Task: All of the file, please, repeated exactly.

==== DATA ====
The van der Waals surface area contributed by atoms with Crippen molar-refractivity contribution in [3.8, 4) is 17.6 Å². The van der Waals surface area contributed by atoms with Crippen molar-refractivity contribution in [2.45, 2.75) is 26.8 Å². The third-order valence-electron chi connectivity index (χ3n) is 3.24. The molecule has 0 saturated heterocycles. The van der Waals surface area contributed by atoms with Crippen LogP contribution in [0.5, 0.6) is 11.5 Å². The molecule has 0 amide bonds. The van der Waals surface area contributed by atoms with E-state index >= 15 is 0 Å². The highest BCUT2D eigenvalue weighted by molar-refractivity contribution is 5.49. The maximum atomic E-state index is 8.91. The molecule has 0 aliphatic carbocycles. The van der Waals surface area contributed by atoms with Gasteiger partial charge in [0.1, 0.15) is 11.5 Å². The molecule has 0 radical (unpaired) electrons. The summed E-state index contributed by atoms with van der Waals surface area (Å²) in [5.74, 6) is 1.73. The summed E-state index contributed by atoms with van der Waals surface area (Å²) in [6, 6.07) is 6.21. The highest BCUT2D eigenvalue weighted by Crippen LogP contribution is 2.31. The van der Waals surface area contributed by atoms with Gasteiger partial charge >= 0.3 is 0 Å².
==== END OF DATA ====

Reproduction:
The van der Waals surface area contributed by atoms with Crippen molar-refractivity contribution in [3.8, 4) is 17.6 Å². The van der Waals surface area contributed by atoms with Crippen molar-refractivity contribution in [2.45, 2.75) is 26.8 Å². The third-order valence-electron chi connectivity index (χ3n) is 3.24. The molecule has 0 saturated heterocycles. The van der Waals surface area contributed by atoms with Crippen LogP contribution in [0.5, 0.6) is 11.5 Å². The molecule has 0 amide bonds. The van der Waals surface area contributed by atoms with E-state index >= 15 is 0 Å². The highest BCUT2D eigenvalue weighted by molar-refractivity contribution is 5.49. The maximum atomic E-state index is 8.91. The molecule has 0 aliphatic carbocycles. The van der Waals surface area contributed by atoms with Gasteiger partial charge in [0.1, 0.15) is 11.5 Å². The molecule has 0 radical (unpaired) electrons. The summed E-state index contributed by atoms with van der Waals surface area (Å²) in [5.74, 6) is 1.73. The summed E-state index contributed by atoms with van der Waals surface area (Å²) in [6, 6.07) is 6.21. The highest BCUT2D eigenvalue weighted by Crippen LogP contribution is 2.31. The van der Waals surface area contributed by atoms with Gasteiger partial charge >= 0.3 is 0 Å².